A Basic Guide to Hospice Care for Cancer Patients

Understanding Hospice Care and How to Pay for It

A nurse cares for a hospice patient.
A nurse cares for a hospice patient. LWA/Getty Images

Hospice is a type of care received in the final stages of life when one is stricken with a terminal illness. The hospice philosophy emphasizes caring, not curing. The goal is to make the patient as comfortable as possible during their last days.

Hospice care is given when a patient no longer responds effectively to treatment and has a life expectancy of six months or less. It does not speed up death or delay it.

Quality of life in hospice is more important than the length of time the patient has left.

Services Provided in Hospice Care

Services provided vary at each hospice, however, they all provide care and services such as:

  • Psychological, spiritual guidance and helping to cope with dying
  • Pain and symptom management
  • Short term inpatient services when pain and symptoms become too great, and when family members need respite time
  • Education for family members on how to care for their loved one
  • Medical equipment, drugs and supplies
  • Bereavement care and counseling to surviving family members

Where Hospice Care Is Given

Hospice care can be given in the patient's home, a hospital, independently owned hospice home or a nursing facility that provides hospice care. They all share a family-oriented environment, allowing family members to be caregivers. While in the United States, most patients choose their home as their hospice, independent homes can offer support and services for those who do not have family members to care for them.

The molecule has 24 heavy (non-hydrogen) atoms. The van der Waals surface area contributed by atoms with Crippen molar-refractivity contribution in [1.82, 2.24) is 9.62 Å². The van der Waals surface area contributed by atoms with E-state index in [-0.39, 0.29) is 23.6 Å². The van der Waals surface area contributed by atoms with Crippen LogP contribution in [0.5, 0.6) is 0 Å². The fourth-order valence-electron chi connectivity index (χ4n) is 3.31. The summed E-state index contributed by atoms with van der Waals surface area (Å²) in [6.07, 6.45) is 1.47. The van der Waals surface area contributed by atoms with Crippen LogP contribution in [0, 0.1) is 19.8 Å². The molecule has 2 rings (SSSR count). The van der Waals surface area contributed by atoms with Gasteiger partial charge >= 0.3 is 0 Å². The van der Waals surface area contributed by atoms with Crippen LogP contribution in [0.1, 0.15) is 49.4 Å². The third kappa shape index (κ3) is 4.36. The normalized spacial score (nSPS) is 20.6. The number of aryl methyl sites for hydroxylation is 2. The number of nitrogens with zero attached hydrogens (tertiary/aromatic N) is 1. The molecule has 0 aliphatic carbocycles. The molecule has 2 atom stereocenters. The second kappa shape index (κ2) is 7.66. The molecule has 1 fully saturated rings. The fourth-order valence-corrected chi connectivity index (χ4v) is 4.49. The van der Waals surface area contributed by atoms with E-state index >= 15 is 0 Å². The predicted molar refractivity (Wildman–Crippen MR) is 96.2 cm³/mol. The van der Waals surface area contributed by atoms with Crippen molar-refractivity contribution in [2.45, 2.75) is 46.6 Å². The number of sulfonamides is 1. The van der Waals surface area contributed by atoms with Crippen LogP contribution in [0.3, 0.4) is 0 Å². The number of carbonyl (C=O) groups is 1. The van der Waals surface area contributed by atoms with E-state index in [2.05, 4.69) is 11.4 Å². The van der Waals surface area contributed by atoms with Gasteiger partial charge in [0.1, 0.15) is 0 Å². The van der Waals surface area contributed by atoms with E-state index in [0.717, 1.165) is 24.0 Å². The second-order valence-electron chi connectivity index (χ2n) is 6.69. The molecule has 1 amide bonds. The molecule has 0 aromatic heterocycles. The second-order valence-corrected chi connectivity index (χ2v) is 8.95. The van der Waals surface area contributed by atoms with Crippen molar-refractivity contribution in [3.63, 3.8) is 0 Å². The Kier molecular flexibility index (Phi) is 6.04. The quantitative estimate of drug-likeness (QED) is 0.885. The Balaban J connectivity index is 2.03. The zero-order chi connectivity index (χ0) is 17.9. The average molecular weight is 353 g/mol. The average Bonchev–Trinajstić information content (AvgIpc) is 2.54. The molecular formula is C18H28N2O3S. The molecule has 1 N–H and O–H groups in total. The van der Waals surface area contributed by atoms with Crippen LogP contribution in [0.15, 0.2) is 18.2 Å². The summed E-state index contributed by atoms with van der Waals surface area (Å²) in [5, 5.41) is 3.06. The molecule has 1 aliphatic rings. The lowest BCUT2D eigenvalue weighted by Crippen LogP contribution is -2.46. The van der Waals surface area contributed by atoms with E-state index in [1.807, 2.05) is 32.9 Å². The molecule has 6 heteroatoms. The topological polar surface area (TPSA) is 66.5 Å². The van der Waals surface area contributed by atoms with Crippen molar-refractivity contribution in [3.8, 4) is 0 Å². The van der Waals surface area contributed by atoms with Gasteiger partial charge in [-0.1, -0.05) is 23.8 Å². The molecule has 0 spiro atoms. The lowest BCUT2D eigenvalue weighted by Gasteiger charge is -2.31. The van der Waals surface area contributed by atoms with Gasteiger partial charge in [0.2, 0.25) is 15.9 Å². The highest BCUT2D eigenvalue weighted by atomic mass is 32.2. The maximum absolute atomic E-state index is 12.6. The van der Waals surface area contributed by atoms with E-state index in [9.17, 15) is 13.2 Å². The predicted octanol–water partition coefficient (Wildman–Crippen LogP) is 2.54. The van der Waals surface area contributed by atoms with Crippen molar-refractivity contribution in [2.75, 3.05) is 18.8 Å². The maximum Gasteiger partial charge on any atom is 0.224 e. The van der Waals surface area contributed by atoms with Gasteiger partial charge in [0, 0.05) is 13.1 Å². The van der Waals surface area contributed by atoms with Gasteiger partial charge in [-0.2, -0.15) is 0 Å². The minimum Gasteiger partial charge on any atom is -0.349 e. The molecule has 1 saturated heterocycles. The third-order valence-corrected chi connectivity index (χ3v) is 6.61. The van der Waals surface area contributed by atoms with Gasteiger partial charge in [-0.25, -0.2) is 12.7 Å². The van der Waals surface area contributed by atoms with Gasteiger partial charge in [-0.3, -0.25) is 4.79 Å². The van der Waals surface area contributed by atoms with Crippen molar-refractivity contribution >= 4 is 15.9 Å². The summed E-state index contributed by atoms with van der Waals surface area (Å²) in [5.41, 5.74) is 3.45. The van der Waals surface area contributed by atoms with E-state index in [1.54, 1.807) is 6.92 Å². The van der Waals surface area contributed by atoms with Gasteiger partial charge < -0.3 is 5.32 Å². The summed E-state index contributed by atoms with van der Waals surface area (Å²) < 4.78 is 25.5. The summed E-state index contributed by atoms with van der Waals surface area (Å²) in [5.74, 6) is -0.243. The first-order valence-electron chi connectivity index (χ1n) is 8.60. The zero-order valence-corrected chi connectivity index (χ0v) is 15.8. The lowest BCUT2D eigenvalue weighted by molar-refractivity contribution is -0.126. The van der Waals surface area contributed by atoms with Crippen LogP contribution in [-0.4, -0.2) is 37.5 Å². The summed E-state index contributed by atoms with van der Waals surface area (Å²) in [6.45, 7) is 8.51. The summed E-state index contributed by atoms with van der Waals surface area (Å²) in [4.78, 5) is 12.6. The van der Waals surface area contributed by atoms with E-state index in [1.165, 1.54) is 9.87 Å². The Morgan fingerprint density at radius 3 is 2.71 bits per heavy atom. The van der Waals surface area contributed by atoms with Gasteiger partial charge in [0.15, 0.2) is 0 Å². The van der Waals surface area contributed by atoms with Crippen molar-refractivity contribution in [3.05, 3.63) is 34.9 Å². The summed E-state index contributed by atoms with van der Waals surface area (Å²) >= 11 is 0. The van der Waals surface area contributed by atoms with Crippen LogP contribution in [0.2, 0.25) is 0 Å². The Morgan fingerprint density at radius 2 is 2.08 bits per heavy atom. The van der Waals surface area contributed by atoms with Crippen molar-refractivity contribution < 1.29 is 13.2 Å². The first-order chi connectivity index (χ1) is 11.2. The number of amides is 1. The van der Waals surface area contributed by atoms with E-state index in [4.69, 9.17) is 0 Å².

All hospices are staffed with trained professionals, such as physicians, specially trained nurses, members of the clergy, psychologists and social workers.

Who Decides When to Seek Hospice Care?

Choosing hospice care is a personal decision made by the patient. A physician or family member cannot force a patient into a hospice environment.

It is important for the patient to be fully aware of their options in end-of-life care. Hospice is a choice that can improve quality of life and allow family members to be more involved in the time they have left with their loved one.

Paying for Hospice

When considering hospice care, you will eventually consider the costs. Unfortunately, the costs associated with hospice care deter many families from seeking it. However, with careful planning and knowledge of resources, hospice care can be affordable.

Private Insurance Coverage

Many private insurance companies cover hospice care. Inpatient services at hospices located in a hospital may have a daily charge. See your policy for more information, or meet with your local agent.

Medicaid

Medicaid covers hospice care in 45 states and the District of Columbia. Medicaid is state funded insurance offered to low-income  families. Coverage varies from state to state. Contact your local Department of Health office for more information about Medicaid.

Medicare

Medicare hospice benefits are covered under Medicare Part A (hospital insurance).

There are several prerequisites to receive hospice benefits:

  • You meet all eligibility requirements of Medicare Part A.
  • You have been certified to be terminally ill from your physician and the hospice director. The certification must attest that you have six months or less to live.
  • You must sign a statement declaring your choice of hospice care instead of normal Medicare benefits.
  • The hospice you choose must accept Medicare.

For more information on Medicare Hospice Benefit, please see the Medicare Hospice Guide, a government publication provided by The Centers for Medicare and Medicaid Services.

Grants and Donations

Many hospice centers receive grants and donations from various sources to help cover costs for care. Funding from these sources is usually applied to patients who do not have health insurance, or the cost share of their insurance is very high.

Each hospice has a financial specialist on staff to answer any inquiries about receiving financial assistance.

As you can see, hospice care isn't just limited to those who can pay out of pocket. One of the goals is to limit the financial burden on the patient and their family. Most hospices accept all private insurances, Medicare and Medicaid. Claims are processed expediently to ensure care is given as soon as possible.

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